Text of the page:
The Canterbury Tales

THE CANTERBURY TALES

Chaucer made modern by Phil Woods

Hot on the heels of their recent open-air tour of Sense and Sensibility, Gloucestershire-based Jenny Wren Productions bring Chaucer to raucous life in their Other Space debut. This fine band of merry fellows and wenches will stage a number of the Canterbury Tales in a variety of fashions. The Wife of Bath, the Reeve, the Miller and others will entertain you, outrage you and, at times, jolly well teach you a lesson. Although we do not doubt our audience's sound comprehension of Chaucerian English, we will perform in a modern-day lingo to make the great man a) proud and b) turn in his grave at different moments. A 'verray parfit' night out and a must-see for GCSE and A-level students.

"In its Studio Theatre debut the company... have transformed Chaucer's words into a raucous calvacade of modern day fables. Classrooms can make heavy weather of The Canterbury Tales, but with puppets, songs and a pocketful of slapstick they navigate the stories deftly into our times... Tuning them into modern ears can be a tall order, but one well met by the cast, directed by Jenny Wicks in a hugely entertaining and enjoyable production." Lystra Maisey, the Gloucestershire Echo

 

 

 

 

Sense and Sensibility

Jenny Wren Productions present

Jane Austen's

SENSE AND SENSIBILITY

Adapted by Elaine Mitchell

The perfect start to the summer… Gloucestershire-based theatre company Jenny Wren Productions return with a dramatisation of Jane Austen’s classic novel. For the sensitive: laugh and cry as the star-lit night creates the perfect romantic setting for this story of siblings and secrets, suitors and society, sighs and sorrows… For the sensible: period drama about two sisters in dainty dresses and their eccentric acquaintances. 

"There was a big and appreciative audience who listened in rapt attention as the story evolved... there were numerous good things about this production and much to enjoy." Donald Hollins, the Gloucestershire Echo

The Importance of Being Earnest

 

THE IMPORTANCE OF BEING EARNEST

By Oscar Wilde

From the company that brought you the sell-out Cider with Rosie in 2005 comes Oscar Wilde’s “trivial comedy for serious people”. Jack and Algernon earnestly attempt to be Earnest to woo their sweethearts and gain the approval of the formidable Lady Bracknell. Join Jenny Wren Productions for lashings of wit and cucumber sandwiches.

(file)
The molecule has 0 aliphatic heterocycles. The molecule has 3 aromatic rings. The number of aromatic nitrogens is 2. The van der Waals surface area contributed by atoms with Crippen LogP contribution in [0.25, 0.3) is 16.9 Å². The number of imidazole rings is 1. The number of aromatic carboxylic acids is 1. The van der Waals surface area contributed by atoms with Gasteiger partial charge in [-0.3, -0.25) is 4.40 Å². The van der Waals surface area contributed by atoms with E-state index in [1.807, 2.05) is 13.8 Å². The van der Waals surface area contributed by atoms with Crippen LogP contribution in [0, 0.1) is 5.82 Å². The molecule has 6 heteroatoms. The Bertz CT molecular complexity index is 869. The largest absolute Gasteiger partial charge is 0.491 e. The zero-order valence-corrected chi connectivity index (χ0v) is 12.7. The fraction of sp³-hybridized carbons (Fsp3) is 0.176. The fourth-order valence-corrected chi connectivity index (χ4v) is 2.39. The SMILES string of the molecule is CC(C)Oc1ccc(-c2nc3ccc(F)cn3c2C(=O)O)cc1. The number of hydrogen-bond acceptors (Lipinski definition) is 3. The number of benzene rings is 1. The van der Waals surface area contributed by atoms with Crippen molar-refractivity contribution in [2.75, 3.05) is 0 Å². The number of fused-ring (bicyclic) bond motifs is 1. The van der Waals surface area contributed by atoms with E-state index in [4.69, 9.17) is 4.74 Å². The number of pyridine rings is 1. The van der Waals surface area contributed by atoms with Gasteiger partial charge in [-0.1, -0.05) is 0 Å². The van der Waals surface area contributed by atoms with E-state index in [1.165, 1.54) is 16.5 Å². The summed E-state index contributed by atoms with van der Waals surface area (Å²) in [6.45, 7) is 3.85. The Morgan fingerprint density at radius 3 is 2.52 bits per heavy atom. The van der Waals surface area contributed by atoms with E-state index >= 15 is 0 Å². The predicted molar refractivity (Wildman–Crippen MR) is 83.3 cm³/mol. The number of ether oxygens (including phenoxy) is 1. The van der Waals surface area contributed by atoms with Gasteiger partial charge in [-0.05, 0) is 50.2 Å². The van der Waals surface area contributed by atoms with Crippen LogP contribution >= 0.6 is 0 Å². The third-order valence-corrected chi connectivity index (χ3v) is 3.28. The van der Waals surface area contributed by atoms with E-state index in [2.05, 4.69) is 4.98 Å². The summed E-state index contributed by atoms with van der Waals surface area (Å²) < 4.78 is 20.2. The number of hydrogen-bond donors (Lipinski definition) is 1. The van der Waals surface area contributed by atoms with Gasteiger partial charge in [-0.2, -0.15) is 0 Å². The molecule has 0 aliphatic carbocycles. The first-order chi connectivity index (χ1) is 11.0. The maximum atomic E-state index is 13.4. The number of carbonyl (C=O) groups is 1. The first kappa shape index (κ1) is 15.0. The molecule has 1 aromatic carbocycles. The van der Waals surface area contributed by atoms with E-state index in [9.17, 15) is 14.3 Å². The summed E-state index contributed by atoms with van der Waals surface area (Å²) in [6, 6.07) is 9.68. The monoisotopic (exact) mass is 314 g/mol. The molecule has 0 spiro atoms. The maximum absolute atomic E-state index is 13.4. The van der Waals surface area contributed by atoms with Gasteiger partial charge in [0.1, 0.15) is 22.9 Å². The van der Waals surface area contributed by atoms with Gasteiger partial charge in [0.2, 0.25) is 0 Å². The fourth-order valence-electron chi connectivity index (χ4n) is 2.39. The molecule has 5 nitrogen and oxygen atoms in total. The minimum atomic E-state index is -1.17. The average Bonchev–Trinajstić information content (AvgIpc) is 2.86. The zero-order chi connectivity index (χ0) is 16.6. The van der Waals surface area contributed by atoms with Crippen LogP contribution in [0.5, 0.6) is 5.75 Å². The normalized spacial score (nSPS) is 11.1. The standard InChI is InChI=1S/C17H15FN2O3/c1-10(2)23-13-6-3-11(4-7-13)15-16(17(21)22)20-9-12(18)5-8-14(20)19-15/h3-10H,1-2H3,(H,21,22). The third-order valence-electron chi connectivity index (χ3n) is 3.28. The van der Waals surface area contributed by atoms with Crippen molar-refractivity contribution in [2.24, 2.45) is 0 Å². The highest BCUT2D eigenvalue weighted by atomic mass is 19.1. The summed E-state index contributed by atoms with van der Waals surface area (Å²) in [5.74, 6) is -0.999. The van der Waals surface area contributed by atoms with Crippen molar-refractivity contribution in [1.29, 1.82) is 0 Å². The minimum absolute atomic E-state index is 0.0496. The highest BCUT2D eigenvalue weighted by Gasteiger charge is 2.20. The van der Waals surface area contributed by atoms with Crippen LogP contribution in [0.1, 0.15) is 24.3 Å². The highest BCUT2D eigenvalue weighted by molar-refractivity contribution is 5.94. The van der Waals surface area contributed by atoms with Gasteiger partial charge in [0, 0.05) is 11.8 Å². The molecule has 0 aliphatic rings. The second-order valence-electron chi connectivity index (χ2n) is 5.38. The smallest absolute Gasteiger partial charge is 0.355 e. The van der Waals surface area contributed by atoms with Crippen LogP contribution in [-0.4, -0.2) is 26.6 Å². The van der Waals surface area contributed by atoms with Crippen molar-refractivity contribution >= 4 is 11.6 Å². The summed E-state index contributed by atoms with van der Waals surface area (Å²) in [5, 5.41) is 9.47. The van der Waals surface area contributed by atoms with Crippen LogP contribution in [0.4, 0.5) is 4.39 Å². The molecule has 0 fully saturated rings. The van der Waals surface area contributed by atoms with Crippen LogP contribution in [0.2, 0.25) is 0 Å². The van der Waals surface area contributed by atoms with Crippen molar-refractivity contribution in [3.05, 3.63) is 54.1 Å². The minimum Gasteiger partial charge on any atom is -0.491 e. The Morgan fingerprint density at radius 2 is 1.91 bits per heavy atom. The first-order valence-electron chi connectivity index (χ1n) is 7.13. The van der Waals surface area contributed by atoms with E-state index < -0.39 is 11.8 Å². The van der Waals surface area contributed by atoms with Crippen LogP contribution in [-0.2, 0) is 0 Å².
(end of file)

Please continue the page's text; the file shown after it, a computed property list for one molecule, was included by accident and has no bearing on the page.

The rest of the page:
"More than a century after its premiere, the Importance of Being Earnest has lost none of its appeal. And on a balmy evening, Oscar Wilde's comedy of manners packed the open-air Tuckwell Amphitheatre. While fairy lights twinkled in the trees, the audience below wasn't disappointed with Jenny Wren Productions' slick performance... thanks to a refreshingly natural delivery, Wilde's wit was given room to breathe." Lystra Maisey, the Gloucestershire Echo

 

Cider With Rosie

CIDER WITH ROSIE

By Laurie Lee, adapted by Nick Darke

“Never to be forgotten, that first long secret drink of golden fire, juice of those valleys and of that time, wine of wild orchards, of russet summer, of plump red apples and Rosie’s burning cheeks…”

Be transported back to the Gloucestershire of the 1920s and ‘30s and get lost in Laurie Lee’s tales of a village childhood. Recapture the magic of long summer days, the village school, carol singing in the snow, whispers of murder, and of course sharing that bottle of cider with a girl called Rosie…

"In the spirited hands of director Jenny Wicks, and with a very strong, attractive cast, Nick Darke's sensitive adaptation of Cider with Rosie brought out all of the contrasts of the much-loved novel by Laurie Lee, arousing hilarity, surprises and moments of poignancy in the audience." Kathy Davies, Stroud News and Journal, 27.07.05.

"We drove away dreaming of 'russet summer, of plump red apples and Rosie's burning cheeks." Donald Hollins, the Gloucestershire Echo

The Firebird

THE FIREBIRD

By Blanche Marvin

A troubled empress has three sons and a kingdom to bequeath. Not only has she to decide which of her sons is the most deserving, but a bird is stealing the cherry blossom from all the trees in Japan. She orders each boy in turn to spend a night on watch. The eldest two fall asleep and fail, but the youngest is amazed to discover that the culprit is a beautiful and mesmerising firebird. The boy is transfixed by the firebird whose simple message of love brings about dramatic results. This timeless fairytale is brought vividly to life by a cast of local talent, performing Blanche Marvin’s version, which borrows richly from the Japanese tradition.